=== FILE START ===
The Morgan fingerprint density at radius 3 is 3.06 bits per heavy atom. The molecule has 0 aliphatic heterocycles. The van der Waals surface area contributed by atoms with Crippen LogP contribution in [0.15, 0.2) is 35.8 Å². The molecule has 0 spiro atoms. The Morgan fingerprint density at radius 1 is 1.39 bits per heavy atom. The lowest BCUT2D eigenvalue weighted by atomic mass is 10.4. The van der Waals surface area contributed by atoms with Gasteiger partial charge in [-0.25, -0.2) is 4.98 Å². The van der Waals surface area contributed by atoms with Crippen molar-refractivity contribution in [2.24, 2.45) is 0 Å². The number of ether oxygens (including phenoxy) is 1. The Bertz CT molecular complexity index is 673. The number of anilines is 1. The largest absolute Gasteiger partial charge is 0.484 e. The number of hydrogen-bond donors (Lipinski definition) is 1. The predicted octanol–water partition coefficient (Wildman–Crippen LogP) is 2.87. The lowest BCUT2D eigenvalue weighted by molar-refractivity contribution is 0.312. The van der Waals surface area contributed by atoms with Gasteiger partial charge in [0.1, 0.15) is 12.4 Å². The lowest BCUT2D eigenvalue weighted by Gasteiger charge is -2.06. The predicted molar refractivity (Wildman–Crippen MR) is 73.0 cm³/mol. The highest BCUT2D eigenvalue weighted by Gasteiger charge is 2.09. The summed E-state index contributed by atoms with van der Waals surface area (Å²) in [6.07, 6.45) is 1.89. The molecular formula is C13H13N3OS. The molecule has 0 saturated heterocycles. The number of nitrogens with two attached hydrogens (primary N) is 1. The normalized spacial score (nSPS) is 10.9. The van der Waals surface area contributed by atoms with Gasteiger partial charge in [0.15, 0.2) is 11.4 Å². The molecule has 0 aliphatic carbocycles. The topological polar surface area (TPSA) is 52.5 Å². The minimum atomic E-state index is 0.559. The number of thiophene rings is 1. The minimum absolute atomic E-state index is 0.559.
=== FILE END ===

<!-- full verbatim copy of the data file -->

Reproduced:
The Morgan fingerprint density at radius 3 is 3.06 bits per heavy atom. The molecule has 0 aliphatic heterocycles. The van der Waals surface area contributed by atoms with Crippen LogP contribution in [0.15, 0.2) is 35.8 Å². The molecule has 0 spiro atoms. The Morgan fingerprint density at radius 1 is 1.39 bits per heavy atom. The lowest BCUT2D eigenvalue weighted by atomic mass is 10.4. The van der Waals surface area contributed by atoms with Gasteiger partial charge in [-0.25, -0.2) is 4.98 Å². The van der Waals surface area contributed by atoms with Crippen molar-refractivity contribution in [2.24, 2.45) is 0 Å². The number of ether oxygens (including phenoxy) is 1. The Bertz CT molecular complexity index is 673. The number of anilines is 1. The largest absolute Gasteiger partial charge is 0.484 e. The number of hydrogen-bond donors (Lipinski definition) is 1. The predicted octanol–water partition coefficient (Wildman–Crippen LogP) is 2.87. The lowest BCUT2D eigenvalue weighted by molar-refractivity contribution is 0.312. The van der Waals surface area contributed by atoms with Gasteiger partial charge in [0.1, 0.15) is 12.4 Å². The lowest BCUT2D eigenvalue weighted by Gasteiger charge is -2.06. The predicted molar refractivity (Wildman–Crippen MR) is 73.0 cm³/mol. The highest BCUT2D eigenvalue weighted by Gasteiger charge is 2.09. The summed E-state index contributed by atoms with van der Waals surface area (Å²) in [6.07, 6.45) is 1.89. The molecular formula is C13H13N3OS. The molecule has 0 saturated heterocycles. The number of nitrogens with two attached hydrogens (primary N) is 1. The normalized spacial score (nSPS) is 10.9. The van der Waals surface area contributed by atoms with Gasteiger partial charge in [0.15, 0.2) is 11.4 Å². The molecule has 0 aliphatic carbocycles. The topological polar surface area (TPSA) is 52.5 Å². The minimum atomic E-state index is 0.559. The number of thiophene rings is 1. The minimum absolute atomic E-state index is 0.559.